Dayton’s Jose Garcia fields a ball at short during Saturday night’s game at Fifth Third Field. Nick Falzerano/CONTRIBUTED

Greene struggles again, Dragons drop eighth straight game

After allowing four runs in two innings, 18-year-old Hunter Greene had plenty of time to sit in the dugout Saturday night and think about his fourth start with the Dayton Dragons.

“I was frustrated and I took my time to think about the innings,” he said. “To be honest with you, I gotta get over it. I’ve got to have short-term memory.”

Greene’s start was just the beginning of a long night. The Dragons lost their eighth straight game, falling to Fort Wayne 10-1 in a game that last three hours and 41 minutes and saw 369 pitches thrown.

Greene (0-2) threw 60 of those pitches, including 32 in the first inning. The Reds made Greene and his 100 mph fastball the No. 2 overall draft pick last year out of a Southern California high school. His first two fastballs Saturday clocked 96 and 97 mph. From there his fastballs ranged from 98 to 100 on a night when the temperature at first pitch was 49 degrees.

Jeisson Rosario lined a hard-hit single to center to start the game. That was the last sharply hit ball against Greene. His outing was still a struggle but not at all like his last start when he allowed seven runs, including a grand slam, in two-thirds of an inning.

The second batter reached on a broken-bat blooper into shallow right field. After getting the first of his five strikeouts, Green walked Carlos Belen. After a second strikeout, it appeared Greene would get out of the inning when a softly hit ball came off the bat of Justin Lopez. But the hit fell softly behind the mound and by the time shortstop Jose Garcia reached it a run had scored and everyone was safe.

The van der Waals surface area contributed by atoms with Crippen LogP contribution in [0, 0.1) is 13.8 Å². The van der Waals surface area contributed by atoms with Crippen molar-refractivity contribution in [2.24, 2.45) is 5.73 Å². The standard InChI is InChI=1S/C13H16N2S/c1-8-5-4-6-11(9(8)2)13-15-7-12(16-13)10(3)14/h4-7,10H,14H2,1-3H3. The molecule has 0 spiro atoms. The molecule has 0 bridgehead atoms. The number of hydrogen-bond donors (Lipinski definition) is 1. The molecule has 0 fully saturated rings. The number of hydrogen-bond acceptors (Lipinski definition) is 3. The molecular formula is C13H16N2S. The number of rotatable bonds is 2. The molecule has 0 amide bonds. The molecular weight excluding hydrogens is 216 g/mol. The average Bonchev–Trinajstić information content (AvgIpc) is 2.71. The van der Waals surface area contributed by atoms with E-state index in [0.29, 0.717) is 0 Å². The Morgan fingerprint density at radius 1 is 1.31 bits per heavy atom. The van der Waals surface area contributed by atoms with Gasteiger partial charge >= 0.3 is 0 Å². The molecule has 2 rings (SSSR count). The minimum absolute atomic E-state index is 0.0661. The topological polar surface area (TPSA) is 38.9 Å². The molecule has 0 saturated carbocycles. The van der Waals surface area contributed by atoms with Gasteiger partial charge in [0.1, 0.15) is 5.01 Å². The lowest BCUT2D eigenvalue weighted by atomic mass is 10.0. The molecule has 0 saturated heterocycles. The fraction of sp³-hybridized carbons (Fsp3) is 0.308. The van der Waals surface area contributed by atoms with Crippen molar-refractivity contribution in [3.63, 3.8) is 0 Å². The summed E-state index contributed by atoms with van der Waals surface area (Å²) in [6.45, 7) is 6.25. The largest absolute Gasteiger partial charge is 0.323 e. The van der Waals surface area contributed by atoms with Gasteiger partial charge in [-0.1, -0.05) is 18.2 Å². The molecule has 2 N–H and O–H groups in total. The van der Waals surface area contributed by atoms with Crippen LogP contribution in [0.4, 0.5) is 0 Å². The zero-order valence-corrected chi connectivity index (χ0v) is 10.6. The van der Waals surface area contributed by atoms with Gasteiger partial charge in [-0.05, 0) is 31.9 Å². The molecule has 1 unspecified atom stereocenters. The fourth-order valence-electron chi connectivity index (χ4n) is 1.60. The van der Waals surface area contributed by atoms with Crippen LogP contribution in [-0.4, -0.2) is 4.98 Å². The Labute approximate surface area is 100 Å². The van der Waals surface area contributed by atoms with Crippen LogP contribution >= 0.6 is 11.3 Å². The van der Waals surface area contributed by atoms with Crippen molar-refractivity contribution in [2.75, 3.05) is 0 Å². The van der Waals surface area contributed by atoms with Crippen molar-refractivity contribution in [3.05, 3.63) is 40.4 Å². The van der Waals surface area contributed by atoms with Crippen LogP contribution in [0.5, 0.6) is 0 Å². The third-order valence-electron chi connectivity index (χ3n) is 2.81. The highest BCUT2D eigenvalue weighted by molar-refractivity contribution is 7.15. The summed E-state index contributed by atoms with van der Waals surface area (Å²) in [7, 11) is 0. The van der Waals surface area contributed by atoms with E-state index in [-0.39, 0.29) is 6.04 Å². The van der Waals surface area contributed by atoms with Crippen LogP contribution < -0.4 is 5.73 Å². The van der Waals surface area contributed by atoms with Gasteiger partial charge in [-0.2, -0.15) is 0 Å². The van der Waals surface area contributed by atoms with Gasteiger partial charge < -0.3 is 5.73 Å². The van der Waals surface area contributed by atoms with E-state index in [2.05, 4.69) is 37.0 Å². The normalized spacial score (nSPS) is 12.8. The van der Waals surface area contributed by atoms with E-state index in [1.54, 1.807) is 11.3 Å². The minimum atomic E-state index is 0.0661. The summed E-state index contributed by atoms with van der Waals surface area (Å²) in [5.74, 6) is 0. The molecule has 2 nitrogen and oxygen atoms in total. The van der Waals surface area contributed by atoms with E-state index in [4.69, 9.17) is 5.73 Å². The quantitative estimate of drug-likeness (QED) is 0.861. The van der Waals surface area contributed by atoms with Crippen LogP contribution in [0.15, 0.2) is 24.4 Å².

Greene started the second with a strikeout, but Jalen Washington started a three-run rally with a soft liner to center for a single. After another walk, an infield single and a flare into shallow right produced two runs. A wild pitch allowed the fourth.

“There’s only one hard-hit ball out of the six,” Greene said. “A lot of guys got jammed, broken bats, dinkers, not the best hits, so I can’t be mad at that. I’ve just got to focus on what I can control. Overall, I thought I did OK.”

Greene said that pitching coach Seth Etherton was pleased with the progress from his last start to this one.

“He told me after the game, ‘Hey man, I think that you executed a lot better,’” Greene said.

Greene’s numbers: two innings, six hits, four earned runs, two walks and five strikeouts.

“My fastball movement downhill was great; my action was different,” he said. “I stayed over the rubber more, I stayed on my backside more, stayed closed even more than I did in my previous innings pitched, my mechanics were a lot better. I executed my pitches — just some of them fell for hits.”

Greene has 17 strikeouts in eight innings. But he’s also allowed 13 runs and has a 14.63 earned run average.

“I have a short-term memory, which is great in the game of baseball,” he said. “It just takes me a couple of minutes to get over it and be able to move on and look forward to another day.”

Greene’s next start will be on the road. His pitch limit Saturday was three innings or 65 pitches.

“It will gradually go up,” he said. “But as of now I can’t worry about what they’re thinking. I’ve just got to be able to perform and do what the ballclub says and understand their process and what they want to do with me.”

By contrast, Fort Wayne starter Emmanuel Ramirez is 23 and has been in the San Diego organization since 2012. He threw 93 pitches in his first start for the TinCaps after starting the season in the advanced Class California League. He pitched 5 1/3 scoreless innings, allowed three hits and struck out 10.

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